We broadcast live from The Hague, where over 1,000 female peace activists gathered from around the world 100 years ago this week to call for an end to war. The extraordinary meeting, known as the International Congress of Women, took place as World War I raged across the globe. Today, as wars rage on in Afghanistan, Iraq, Syria, Libya, Yemen and other countries, women from around the world have gathered again in The Hague to call for peace and to mark the 100th anniversary of the Women’s International League for Peace and Freedom. In a Democracy Now! exclusive, we speak with three Nobel Peace Prize laureates. “Their agenda is to end militarism and war, and to build peace and international law and human rights and democracy,” says our first guest, Mairead Maguire, who was awarded the 1976 Nobel Peace Prize at the age of 32 for her actions to help end the deep ethnic and political conflict in her native Northern Ireland. She shared the award with Betty Williams. They helped start Peace People, a movement committed to building a just and peaceful society in Northern Ireland. At the time, Maguire was the youngest recipient of the peace prize. She is the author of the book “The Vision of Peace: Faith and Hope in Northern Ireland.”
This is a rush transcript. Copy may not be in its final form.
AMY GOODMAN: One hundred years ago this week, over a thousand women peace activists gathered from around the world to meet here at The Hague to call for an end to war. The extraordinary meeting, known as the International Congress of Women, took place as World War I raged across the globe. The gathering was organized by a Dutch suffragist named Dr. Aletta Jacobs. The event took place in The Netherlands because of its neutral position during World War I. At the event, Dr. Jacobs said, quote, “Those of us who have convened this Congress of Women assembled to protest against war and to suggest steps which may lead to warfare becoming an impossibility,” she said. Two future Nobel Peace Prize winners took part in the U.S. delegation: Jane Addams, the co-founder of Hull House in Chicago, and the sociologist Emily Greene Balch. The event marked the formation of the Women’s International League for Peace and Freedom, known as WILPF. Well, today, as wars rage on in Afghanistan, in Iraq, in Syria, Libya, Yemen and other countries, women from around the world have gathered again here in The Hague to call for peace and to mark the 100th anniversary of the Women’s International League for Peace and Freedom.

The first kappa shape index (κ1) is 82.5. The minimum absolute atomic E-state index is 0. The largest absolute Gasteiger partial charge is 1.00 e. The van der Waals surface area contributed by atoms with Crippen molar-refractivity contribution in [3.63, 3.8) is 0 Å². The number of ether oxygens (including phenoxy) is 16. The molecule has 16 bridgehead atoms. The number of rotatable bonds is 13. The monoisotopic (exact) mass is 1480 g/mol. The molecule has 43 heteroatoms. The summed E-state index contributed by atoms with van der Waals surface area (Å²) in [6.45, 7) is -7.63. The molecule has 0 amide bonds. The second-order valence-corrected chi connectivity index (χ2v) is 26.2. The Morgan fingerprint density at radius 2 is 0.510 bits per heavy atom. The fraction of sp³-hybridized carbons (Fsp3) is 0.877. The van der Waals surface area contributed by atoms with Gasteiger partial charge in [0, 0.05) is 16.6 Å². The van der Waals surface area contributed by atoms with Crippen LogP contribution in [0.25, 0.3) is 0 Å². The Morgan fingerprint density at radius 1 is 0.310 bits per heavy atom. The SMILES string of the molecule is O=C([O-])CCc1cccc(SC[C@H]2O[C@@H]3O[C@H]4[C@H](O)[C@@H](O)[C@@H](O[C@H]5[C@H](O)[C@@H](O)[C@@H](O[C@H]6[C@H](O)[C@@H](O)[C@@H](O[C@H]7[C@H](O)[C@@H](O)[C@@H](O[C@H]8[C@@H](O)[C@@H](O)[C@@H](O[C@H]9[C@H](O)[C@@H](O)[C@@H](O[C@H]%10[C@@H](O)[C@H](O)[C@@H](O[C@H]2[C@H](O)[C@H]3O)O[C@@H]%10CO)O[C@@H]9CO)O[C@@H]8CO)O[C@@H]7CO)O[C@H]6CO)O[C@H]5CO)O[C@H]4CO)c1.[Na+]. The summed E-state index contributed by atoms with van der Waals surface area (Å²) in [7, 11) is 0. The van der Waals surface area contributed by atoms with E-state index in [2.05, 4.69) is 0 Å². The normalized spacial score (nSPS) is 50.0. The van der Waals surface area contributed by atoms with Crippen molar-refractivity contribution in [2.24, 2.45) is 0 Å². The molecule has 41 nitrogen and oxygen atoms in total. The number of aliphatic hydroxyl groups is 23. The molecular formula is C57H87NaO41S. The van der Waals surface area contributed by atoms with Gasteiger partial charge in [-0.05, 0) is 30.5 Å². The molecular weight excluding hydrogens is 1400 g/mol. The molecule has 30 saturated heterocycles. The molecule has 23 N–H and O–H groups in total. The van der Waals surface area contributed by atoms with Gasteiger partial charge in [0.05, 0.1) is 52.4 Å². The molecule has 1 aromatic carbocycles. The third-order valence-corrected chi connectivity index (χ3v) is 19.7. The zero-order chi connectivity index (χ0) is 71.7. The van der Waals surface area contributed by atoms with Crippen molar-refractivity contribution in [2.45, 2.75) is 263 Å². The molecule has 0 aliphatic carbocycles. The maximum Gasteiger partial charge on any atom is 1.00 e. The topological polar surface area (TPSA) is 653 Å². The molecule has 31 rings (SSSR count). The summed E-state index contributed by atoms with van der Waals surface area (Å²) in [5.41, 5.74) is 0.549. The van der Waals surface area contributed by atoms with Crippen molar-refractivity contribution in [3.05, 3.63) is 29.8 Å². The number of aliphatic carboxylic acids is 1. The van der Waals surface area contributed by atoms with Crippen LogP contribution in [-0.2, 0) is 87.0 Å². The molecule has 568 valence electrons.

In a Democracy Now! exclusive today at The Hague, we’re joined by three Nobel Peace laureates. Jody Williams is with us. She won the Nobel Peace Prize in 1997 for her work with the International Campaign to Ban Landmines. In 2003, she helped launch the Campaign to Stop Killer Robots. Her memoir is called My Name is Jody Williams: A Vermont Girl’s Winding Path to the Nobel Peace Prize.
Leymah Gbowee is also with us. She received the Nobel Peace Prize in 2011 for her work in leading a women’s peace movement that brought an end to the Second Liberian Civil War in 2003. Gbowee shared the prize with fellow Liberian Ellen Johnson Sirleaf, now president, and Yemeni native Tawakkul Karman. Gbowee and Sirleaf became the second and third African women to win the prize, preceded by the late Wangari Maathai of Kenya. She is the founder and president of Gbowee Peace Foundation Africa based in Liberia. She’s the author of the book, Mighty Be Our Powers: How Sisterhood, Prayer, and Sex Changed a Nation at War.
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